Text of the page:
In this fourth installment of Naomi Hirahara's highly acclaimed "Mas Arai" mystery series, Mas' best friend Haruo is getting married and Mas has grudgingly agreed to serve as best man. But then an ancient Japanese doll display of Haruo's fiancee goes missing, and the wedding is called off with fingers pointed at Haruo. To clear his friend's name, Mas must first uncover a world of heartbreaking memories, deception, and murder.
|Publisher:||St. Martin's Press|
|Series:||Mas Arai Series , #4|
|Product dimensions:||8.62(w) x 5.82(h) x 0.87(d)|
About the Author
NAOMI HIRAHARA is the Edgar Award-winning and Anthony and Macavity Award-nominated author of Snakeskin Shamisen, Gasa-Gasa Girl, and Summer of the Big Bachi, which was named one of Chicago Tribune’s Ten Best Mysteries and Thrillers of 2004 and a Publishers Weekly Best Book of the Year. She lives in Southern California.
Most Helpful Customer Reviews
The unlikely hero of the string of books Hirahana has put together is a classic Japanese Gardener. Mas Arai is a guy I remember being around when I was a little kid. The book is a fast read, the few Japanese words are the ones we Sansei learned growing up American. Even for a non-Japanese, these fun books give you a snapshot on the Japanese Americans. I would highly recommend it!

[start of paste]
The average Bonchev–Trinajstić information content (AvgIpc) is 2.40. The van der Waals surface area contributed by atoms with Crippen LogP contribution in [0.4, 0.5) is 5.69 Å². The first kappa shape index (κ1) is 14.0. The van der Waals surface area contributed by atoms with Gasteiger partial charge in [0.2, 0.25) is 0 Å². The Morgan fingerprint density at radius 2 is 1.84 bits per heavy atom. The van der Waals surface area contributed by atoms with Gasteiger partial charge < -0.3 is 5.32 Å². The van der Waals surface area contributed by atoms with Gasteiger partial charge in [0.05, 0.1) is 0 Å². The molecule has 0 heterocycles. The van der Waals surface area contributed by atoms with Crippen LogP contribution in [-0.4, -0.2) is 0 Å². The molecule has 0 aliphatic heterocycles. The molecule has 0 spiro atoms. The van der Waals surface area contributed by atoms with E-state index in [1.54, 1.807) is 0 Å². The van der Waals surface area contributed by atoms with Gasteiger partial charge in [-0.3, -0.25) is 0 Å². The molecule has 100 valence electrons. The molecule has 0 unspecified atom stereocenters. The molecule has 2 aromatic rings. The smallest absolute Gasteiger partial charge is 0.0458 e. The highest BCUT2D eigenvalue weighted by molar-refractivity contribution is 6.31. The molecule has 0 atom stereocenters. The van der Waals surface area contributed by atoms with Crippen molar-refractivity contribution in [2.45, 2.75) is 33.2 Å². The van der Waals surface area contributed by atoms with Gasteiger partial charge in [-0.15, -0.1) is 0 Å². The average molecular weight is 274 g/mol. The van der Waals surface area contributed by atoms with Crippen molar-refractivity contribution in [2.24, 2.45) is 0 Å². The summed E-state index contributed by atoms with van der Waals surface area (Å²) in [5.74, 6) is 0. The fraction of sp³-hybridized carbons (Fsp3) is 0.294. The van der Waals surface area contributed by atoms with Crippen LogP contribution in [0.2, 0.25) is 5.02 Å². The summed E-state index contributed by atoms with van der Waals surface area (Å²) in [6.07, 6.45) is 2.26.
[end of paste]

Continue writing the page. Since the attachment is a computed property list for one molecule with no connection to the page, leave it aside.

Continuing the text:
In Los Angeles septuagenarian Japanese-American gardener Mas Arai is unhappy that his friend fellow Hiroshima survivor Haruo Mukai drafts him as his best man in his marriage to Sumako Hayakawa. The wedding rehearsal is obvious a forerunner of things to occur as that proves a disaster. Soon afterward her family accuses Haruo of stealing two ancient Japanese Girls' Days hina dolls from them. Besides the theft the purification rite the dolls represent is tainted so Sumako ends the engagement. Although he hopes otherwise Mas fears Haruo stole the family heirlooms to pay off his latest gambling debt as his friend is a betting addict. Mas investigates the theft by tracing the dolls' trail, which takes him to drug dealers making him fear his friend is guilty and homicides; several of which occurred decades ago, making him believe his friend is not. The latest Mas mystery (see Snakeskin Shamisen) is once again a wonderful amateur who-done-it that enables the reader to see deeply into the Japanese-American lifestyle. The story line is fast-paced as fans will enjoy accompanying Mas as he follows the clues of the dolls past and present through the Great Los Angeles area. Harriet Klausner